Thank you so much for sharing this post I can completely relate to what you are saying. You are not alone! I am following your blog so that I can read more!

  2. I have never been able to explain the difference between my motivation levels for different activities but you have put it into words – thank you! I love your idea of doing things to ‘pass’ the day, it is definitely something I am going to try out

    • Thanks, I’m glad I could help! It’s weird – I WANT to get better but I just don’t seem to be able to keep up the motivation to do what I know I need to. I think it’s because no one pushes us and we’re not doing it, like I said for a grade or to graduate, etc. Maybe it’s just how our brains have become programmed. I don’t know. Thanks for reading!

  3. It’s almost like you’ve written my mind on the days when I’m supposed to go to the gym or days when I don’t, but I know I should stretch/exercise/move around more.

    It’s imperative to treating my fibromyalgia that I exercise regularly (with at least a day between strenuous exercise), but I’m often so engrossed in whatever I’m doing that I “just don’t feel like it.” Also, the pain I have every day makes me think of exercising & groaning out loud… even though I know it would make me feel better, sleep better, & be less stiff.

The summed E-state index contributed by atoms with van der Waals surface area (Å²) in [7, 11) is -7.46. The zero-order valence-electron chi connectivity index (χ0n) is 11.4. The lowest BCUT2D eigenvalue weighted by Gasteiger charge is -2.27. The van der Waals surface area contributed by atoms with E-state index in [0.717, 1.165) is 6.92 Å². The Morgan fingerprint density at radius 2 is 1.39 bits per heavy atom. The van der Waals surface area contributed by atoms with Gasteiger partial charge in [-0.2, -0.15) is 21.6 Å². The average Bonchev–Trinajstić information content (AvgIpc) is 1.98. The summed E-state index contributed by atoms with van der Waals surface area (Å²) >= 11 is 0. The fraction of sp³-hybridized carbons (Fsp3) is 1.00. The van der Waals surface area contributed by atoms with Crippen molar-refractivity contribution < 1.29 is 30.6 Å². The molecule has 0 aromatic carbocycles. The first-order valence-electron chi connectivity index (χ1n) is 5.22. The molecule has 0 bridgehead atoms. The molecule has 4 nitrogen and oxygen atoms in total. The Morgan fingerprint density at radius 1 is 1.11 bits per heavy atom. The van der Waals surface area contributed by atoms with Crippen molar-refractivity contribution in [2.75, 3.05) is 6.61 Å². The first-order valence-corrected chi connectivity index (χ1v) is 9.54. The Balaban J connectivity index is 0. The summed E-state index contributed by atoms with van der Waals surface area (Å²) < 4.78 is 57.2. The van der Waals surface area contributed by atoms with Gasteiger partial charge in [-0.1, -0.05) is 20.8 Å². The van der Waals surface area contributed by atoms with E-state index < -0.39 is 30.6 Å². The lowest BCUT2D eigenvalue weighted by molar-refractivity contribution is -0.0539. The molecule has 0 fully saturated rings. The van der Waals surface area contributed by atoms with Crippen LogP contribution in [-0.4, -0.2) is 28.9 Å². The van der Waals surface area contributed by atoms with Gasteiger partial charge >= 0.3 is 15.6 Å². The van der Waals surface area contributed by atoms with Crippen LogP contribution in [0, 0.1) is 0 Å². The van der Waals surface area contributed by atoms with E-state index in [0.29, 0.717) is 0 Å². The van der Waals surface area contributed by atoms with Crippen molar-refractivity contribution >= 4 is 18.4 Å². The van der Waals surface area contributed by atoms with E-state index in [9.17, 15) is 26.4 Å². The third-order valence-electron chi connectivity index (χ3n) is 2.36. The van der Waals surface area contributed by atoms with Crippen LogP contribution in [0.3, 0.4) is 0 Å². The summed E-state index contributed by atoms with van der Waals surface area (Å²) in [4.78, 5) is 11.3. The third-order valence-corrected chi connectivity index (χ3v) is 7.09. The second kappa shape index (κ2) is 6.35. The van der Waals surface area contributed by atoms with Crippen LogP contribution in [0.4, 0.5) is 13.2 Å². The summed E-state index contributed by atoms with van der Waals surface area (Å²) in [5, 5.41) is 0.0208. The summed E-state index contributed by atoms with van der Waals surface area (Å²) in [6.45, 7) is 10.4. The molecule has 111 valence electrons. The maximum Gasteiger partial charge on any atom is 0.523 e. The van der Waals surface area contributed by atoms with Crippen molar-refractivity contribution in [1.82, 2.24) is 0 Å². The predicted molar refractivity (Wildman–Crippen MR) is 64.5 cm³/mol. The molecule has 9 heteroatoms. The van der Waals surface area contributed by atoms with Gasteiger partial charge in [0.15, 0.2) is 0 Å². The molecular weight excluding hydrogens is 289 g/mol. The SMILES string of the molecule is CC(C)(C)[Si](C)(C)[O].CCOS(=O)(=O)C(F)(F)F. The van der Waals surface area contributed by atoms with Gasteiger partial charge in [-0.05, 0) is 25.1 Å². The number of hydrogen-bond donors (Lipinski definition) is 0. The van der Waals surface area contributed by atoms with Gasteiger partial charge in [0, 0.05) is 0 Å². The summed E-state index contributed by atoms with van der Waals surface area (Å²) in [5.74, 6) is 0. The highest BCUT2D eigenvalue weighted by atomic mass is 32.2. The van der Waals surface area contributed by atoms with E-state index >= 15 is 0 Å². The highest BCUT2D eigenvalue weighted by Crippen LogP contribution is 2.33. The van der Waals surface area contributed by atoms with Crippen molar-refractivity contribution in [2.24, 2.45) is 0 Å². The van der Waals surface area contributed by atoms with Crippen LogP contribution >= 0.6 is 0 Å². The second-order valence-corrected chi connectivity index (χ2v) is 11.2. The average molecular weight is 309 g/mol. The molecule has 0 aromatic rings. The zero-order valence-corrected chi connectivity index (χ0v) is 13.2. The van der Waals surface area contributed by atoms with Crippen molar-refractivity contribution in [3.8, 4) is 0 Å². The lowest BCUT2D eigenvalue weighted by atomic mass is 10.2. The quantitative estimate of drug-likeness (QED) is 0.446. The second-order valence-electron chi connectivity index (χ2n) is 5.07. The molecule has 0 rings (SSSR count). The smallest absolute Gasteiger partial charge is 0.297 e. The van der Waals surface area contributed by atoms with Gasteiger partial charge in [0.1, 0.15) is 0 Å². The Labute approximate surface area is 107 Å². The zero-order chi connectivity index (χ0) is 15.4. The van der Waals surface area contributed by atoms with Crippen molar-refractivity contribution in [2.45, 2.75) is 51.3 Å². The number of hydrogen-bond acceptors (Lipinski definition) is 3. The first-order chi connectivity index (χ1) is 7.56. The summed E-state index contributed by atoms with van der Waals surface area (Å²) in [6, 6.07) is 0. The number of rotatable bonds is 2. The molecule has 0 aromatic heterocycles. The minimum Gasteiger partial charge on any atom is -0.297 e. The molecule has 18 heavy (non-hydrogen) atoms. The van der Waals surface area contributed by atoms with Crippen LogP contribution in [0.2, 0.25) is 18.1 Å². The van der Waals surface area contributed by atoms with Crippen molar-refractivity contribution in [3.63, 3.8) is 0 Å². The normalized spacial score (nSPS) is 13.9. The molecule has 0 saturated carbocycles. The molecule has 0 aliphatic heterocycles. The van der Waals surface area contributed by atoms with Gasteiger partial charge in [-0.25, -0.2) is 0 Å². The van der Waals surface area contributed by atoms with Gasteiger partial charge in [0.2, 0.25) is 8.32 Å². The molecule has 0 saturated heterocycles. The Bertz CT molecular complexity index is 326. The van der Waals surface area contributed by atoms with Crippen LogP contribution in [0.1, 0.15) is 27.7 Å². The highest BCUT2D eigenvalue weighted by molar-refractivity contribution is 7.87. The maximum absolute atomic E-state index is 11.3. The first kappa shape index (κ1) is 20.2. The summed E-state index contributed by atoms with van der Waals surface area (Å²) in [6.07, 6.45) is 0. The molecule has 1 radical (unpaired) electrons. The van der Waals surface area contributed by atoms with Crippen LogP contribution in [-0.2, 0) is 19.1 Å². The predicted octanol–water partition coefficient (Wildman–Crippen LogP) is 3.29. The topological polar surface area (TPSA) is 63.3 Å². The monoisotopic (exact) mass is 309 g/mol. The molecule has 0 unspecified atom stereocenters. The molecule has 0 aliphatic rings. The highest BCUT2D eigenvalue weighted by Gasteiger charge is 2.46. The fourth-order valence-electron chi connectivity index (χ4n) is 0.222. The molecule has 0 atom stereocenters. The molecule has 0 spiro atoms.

I think that the idea – treating exercise/stretching like school, a job, or something else you can’t really skip – is brilliant. I worry that, if I tell myself I “passed” by exercising, I would definitely feel like I “failed” if I didn’t exercise. That’s a personal issue, though. So, maybe I need to work out the way I think about it to make it work for me.

    Reward systems are a wonderful idea too. Maybe even doing small rewards – a cookie for stretching today – & then, if you stretch for 5 days (or a week, or two weeks, or a month) consecutively, giving yourself a bigger reward – like a whole cake in one sitting. OK, maybe not that sort of thing, but the idea is brewing. *ponders* 😀

    • Yes, exactly! It’s like we know we have to do these things but we allow other stuff to distract us. We want so badly to get through our issues and health problems but because we’re not being graded on it or something, we just let it go by.

      I totally get what you’re saying. If we look at succeeding as ‘passing’, the negative portion of our mind is tempted to look at not passing as ‘failing’. I think it’s due to school being like that, it’s almost like teachers grading like pass or fail. I guess we just have to look at it as an E for effort kind of thing!

      • Also, sometimes it can be freakin’ hard to get moving if we’re having a rough day! For me, it’s sometimes the LAST thing I want to do, even though I know it will help. So, I think it’s brilliant that you phrased it in such a way (it really resonates with me) that the exercise/stretching is as important to your future life as school.

        This idea will be on my mind the next time I wanna bail on going to the gym/stretching. Maybe that will be enough to avoid beating myself up for “failing” every so once in a while. Or maybe I’ll think of it more in terms of attendance. Regardless, the basis is, again, brilliant & my personal issues on negative thinking doesn’t detract from it.